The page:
For the 500/126 engines, the carby is mounted on the LHS of the engine with the air flowing left to right. When you open the engine lid you'll be looking at the rear of the carby so it makes sense to have the fuel inlet and main controls on that side. If you are buying, check these details.
The controls can be swapped with some effort, but at least two parts are not interchangeable front to rear. As they are not available as genuine spares, if you elect to swap them over you will have to adapt the originals.

I've attached a few photos.

Chris
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Old 03-05-2015   #3
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The fuel filter, jet and main cover

If you are rebuilding one of these carbies, the first task is to unbolt the filter cover (9mm slotted hex), remove the two small bolts holding the jet cover and then the four bolts holding the main cover itself.

The fuel filter cover is sealed with an o-ring whilst the other two covers are gasketed. Take care removing the main cover - because of how the float is mounted, the gasket has to come with it.

The jet cover protects the idle jet and air corrector/emulsion tube which are screw mounted into the main cover.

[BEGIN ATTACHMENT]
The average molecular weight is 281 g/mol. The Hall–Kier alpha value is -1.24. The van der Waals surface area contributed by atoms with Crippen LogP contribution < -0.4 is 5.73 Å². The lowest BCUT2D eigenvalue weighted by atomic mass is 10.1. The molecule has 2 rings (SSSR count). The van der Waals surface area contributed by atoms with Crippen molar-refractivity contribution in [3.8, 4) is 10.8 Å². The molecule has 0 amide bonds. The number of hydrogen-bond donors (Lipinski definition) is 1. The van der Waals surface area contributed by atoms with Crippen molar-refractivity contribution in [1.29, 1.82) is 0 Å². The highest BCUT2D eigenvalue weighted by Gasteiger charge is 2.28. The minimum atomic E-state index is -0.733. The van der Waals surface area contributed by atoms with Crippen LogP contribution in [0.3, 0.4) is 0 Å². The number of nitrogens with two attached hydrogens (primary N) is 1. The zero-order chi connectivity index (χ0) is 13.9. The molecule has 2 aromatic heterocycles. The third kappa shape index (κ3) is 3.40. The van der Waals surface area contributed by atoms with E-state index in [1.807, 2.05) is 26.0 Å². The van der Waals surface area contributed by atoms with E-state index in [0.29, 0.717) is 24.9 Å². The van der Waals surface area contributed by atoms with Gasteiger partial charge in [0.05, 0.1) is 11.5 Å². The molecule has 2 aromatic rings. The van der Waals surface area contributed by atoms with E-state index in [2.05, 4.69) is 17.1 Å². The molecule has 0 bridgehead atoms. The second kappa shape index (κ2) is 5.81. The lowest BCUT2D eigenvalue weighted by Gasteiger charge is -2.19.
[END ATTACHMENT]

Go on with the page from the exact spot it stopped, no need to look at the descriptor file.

Under the fuel filter cover, is surprisingly, the fuel filter.

Carefully drive out the float pin, noting how it fits and remove the float itself. The pin must be driven in from the non-split post toward the split post otherwise the main cover will not fit back on the carby body.

As with many carbies, the needle valve controlling the fuel feed is mounted on the float. The valve seat with its spacer, are screwed into the underside of the main cover. On reassembly, don't forget the spacer or the carby will flood because the float will ride too high before sealing the fuel flow.

All of these gaskets, o-rings, filters, needle valves and spacers are included in the rebuild kits.

Chris
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Old 03-05-2015   #4
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Fuel bowl

There are no real surprises in the fuel bowl.

The main jet can be seen in the base as well as the fuel 'intake' valve which I assume is actually an outlet valve controlling one way flow to the various fuel galleries in the carby body.

The one way ball valve and weight for the accelerator pump are at the top of the fuel bowl. These can be removed but are probably best left alone as the securing ring at the top is a press fit into the alloy body of the carby. Shake the carby to hear if the ball is moving.

The bowl is quite deep and effectively baffled by the central parts of the carby. This is said to prevent foaming of the fuel though I'm not sure about this, so make up your own mind.

Chris
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Old 03-05-2015   #5
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Choke (starting) assembly